Eliel Saarinen (1873-1950), an established Finnish architect and designer who settled in the United States in 1922, was a progenitor of an American modernism built on the interplay between art, architecture, nature and science. Saarinen possessed a unique ability to work as though he were customizing the design to fit the culture. He could manipulate his formidable talent and broad philosophies to create a space that combined tradition and innovation in a way that seemed immeasurably right for the times. His pioneering graduate program at the Cranbrook Academy of Art in Bloomfield Hills, Michigan allowed him to have a far-reaching impact on the emerging generation of designers. The school attracted, among others, Charles and Ray Eames, Harry Bertoia, Florence Schust (Knoll) and Saarinen's own son Eero, all of whom had a hand in shaping the postwar horizons and interiorsin this country.
Saarinen studied painting and architecture at Helsinki University and established an architecture practice in his last year of school with classmates Herman Gesellius and Armas Lindgren. They created the Finnish pavilion for the 1900 World's Fair in Paris and, working in the Scandinavian national romantic style, the Finnish National Museum in Helsinki. They also designed Saarinen's own home near Helsinki, around 1901, and the Helsinki train station, around 1906. For each of these commissions Saarinen would also design furniture and sometimes even rugs. Some of his most famous pieces from this period are the "Hannes" chair from 1908 with a decorative mahogany inlay, and the 1910 "White" armchair. In 1922 Saarinen received a small windfall of money for his second prize-winning entry to the contest to design the Chicago Tribune Tower and he moved to the States with his wife Loja, atextile designer and the sister of his partner Gesellius, and Eero.
By 1926 the Saarinens were installed at Cranbrook, designing buildings, furniture, textiles and even silverware for the emerging subdivisions of the school. Saarinen began exhibiting his work nationally, showing a dining room set at the 1929 Architecture & Industrial Art Exhibition at the Metropolitan Museum of Art and a "Room for a Lady" designed with Loja for the 1934 show. The entire family exhibited work at the Detroit Institute of Arts in 1932. From the mid 1930s on he was also running an independent architecture practice with Eero, their best-knowncollaboration being the General Motors Technical Center in Michigan circa 1950.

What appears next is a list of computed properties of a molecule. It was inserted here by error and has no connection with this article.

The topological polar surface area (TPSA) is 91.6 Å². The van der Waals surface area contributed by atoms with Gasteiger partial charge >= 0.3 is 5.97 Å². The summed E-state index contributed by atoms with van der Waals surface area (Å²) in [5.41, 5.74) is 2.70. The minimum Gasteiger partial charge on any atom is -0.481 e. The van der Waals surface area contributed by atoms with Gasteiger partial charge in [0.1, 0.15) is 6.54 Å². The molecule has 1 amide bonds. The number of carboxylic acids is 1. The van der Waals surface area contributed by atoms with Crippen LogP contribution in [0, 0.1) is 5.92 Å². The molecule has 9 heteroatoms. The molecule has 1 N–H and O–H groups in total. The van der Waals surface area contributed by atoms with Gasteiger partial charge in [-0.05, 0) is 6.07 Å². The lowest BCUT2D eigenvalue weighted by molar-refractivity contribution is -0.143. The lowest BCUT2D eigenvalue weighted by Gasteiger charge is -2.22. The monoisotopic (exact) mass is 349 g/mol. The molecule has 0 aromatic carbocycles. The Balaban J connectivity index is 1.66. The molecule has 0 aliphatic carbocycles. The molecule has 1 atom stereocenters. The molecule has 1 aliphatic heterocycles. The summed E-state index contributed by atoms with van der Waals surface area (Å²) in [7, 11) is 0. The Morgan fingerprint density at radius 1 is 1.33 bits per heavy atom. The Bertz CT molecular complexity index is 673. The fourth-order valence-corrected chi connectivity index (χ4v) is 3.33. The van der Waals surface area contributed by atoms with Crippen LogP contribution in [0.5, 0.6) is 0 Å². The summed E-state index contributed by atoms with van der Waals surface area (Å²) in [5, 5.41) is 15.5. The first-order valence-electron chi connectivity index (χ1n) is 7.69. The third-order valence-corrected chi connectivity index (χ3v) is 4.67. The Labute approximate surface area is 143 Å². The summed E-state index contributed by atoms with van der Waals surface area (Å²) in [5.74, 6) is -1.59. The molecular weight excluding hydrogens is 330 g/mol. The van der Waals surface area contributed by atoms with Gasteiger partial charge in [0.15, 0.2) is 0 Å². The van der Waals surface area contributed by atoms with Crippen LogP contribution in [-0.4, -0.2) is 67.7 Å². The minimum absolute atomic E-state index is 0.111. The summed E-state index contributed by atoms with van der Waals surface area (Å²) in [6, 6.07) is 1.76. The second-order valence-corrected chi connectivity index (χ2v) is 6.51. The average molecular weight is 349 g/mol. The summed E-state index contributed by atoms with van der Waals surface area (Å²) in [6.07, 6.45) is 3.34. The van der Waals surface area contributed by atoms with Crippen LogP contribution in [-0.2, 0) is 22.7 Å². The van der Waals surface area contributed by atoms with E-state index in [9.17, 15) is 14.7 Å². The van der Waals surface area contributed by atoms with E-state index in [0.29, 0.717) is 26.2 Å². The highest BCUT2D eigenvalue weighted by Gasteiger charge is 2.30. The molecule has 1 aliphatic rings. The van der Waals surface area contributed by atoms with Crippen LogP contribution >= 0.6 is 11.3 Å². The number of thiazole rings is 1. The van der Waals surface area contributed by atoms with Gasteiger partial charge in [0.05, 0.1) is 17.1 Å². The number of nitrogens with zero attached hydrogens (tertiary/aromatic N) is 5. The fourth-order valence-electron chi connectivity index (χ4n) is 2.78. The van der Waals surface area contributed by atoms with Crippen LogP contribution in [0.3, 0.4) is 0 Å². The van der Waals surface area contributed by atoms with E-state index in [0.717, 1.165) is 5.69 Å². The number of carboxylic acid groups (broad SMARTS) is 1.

The graduate program at Cranbrook was introduced in 1928. Students and fellows worked collaboratively on projects steeped in the ideas of the Arts and Crafts movement, touched with the decorative leanings of Art Deco, and through all of which a modern style emerged. Saarinen taught the importance of approaching work with the idea in mind that, "if the form is there, it is of minor importance if we use the hand of man or machine. Both are necessary." He designed furniture for his and Loja's studios like the "Blue Series" of lacquered chairs, a sofa and table and, for the dining room, the simple, high-backed "Side Chair," both from 1929. His active career was propelled by the energetic belief that, "as long as man is compelled to find his own way, his mind is bound to inventiveness."